I’m actually comfortable saying there is no god. No one claims we can’t know for sure there isn’t a Santa Claus, or pixies, invisible flying elephants or boogie men. Yes, I understand there’s no way to make a logical proof of nonexistence, but we need not consider ridiculous things.

    • Randay

      I do to and I think Epicurus in his much repeated quote proved the impossiblity of god through logic.

      “Is God willing to prevent evil, but not able? Then he is not
      omnipotent. Is he able, but not willing? Then he is malevolent. Is he
      both able and willing? Then whence cometh evil? Is he neither able nor
      willing? Then why call him God?”

      • C Peterson

        I’ve always considered that an incredibly weak argument. It assumes there is such a thing as “evil”, but that isn’t something that can even be defined clearly.

        You can’t use logic to prove the impossibility of a god; at best, you can only use it to make a strong argument against certain characteristics a god might have.

        • Randay

          I realized after I posted, that I had forgotten to include one conclusion the can be drawn from the argument: if a god exists he must be malevolent. “Evil” is not clearly defined, but Nietzsche did a pretty good job on it in “Beyond Good and Evil” and “Geneology of Morals”, worth a re-read.

          What does “malevolent” even mean to a god? Generally, what would “moral” mean to a god? “Morals” are necessarily of, by, & for humans and only apply to their actions. They are certainly not dictated by some deity.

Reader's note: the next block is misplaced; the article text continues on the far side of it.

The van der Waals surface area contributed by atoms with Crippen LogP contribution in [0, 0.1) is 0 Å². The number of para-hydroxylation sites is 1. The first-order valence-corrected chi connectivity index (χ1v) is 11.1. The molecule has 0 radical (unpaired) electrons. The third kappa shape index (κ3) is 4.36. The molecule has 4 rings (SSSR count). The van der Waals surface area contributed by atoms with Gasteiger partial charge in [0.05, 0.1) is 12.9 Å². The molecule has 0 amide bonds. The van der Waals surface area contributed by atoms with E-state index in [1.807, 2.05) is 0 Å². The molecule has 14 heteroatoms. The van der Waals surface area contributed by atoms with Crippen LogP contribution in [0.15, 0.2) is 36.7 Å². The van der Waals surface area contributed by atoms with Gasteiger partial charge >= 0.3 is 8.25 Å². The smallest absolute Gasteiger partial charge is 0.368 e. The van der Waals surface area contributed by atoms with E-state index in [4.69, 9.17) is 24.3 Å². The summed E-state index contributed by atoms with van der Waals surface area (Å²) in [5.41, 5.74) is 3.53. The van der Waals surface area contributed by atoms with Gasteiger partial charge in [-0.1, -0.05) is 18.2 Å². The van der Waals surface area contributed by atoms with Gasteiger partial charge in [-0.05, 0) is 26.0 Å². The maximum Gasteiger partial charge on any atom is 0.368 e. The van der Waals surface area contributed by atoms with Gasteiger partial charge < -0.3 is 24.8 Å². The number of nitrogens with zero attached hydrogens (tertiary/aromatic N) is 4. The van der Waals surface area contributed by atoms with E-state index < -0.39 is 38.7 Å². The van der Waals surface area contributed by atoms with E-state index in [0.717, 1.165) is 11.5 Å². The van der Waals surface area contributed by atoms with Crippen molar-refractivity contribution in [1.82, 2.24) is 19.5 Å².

• C Peterson

      I’m actually comfortable saying there is no god

      Of course, many atheists will make that statement, in the same way an astronomer might assert that the Universe is explained by the Big Bang cosmology, or a physicist might assert that gravity is explained by General Relativity. Once something rises above a certain level of certainty, it is natural to treat it as a fact.

      Nevertheless, I expect that if somebody questioned you closely on your views, you would readily admit that your assertion isn’t based on 100% certainty, that there is a possibility of some god existing, and that you are perfectly open to accepting that given actual evidence.

      • Paul Lambert

        Yes, of course…and the same is true for magic, and Santa Clause and monsters in my closet. In the sense we can’t be certain of anything’s nonexistence. So if you’re willing to give real likelihood to these things as well, then I would agree with your statement. Otherwise you’re just giving deference to the claims of theists.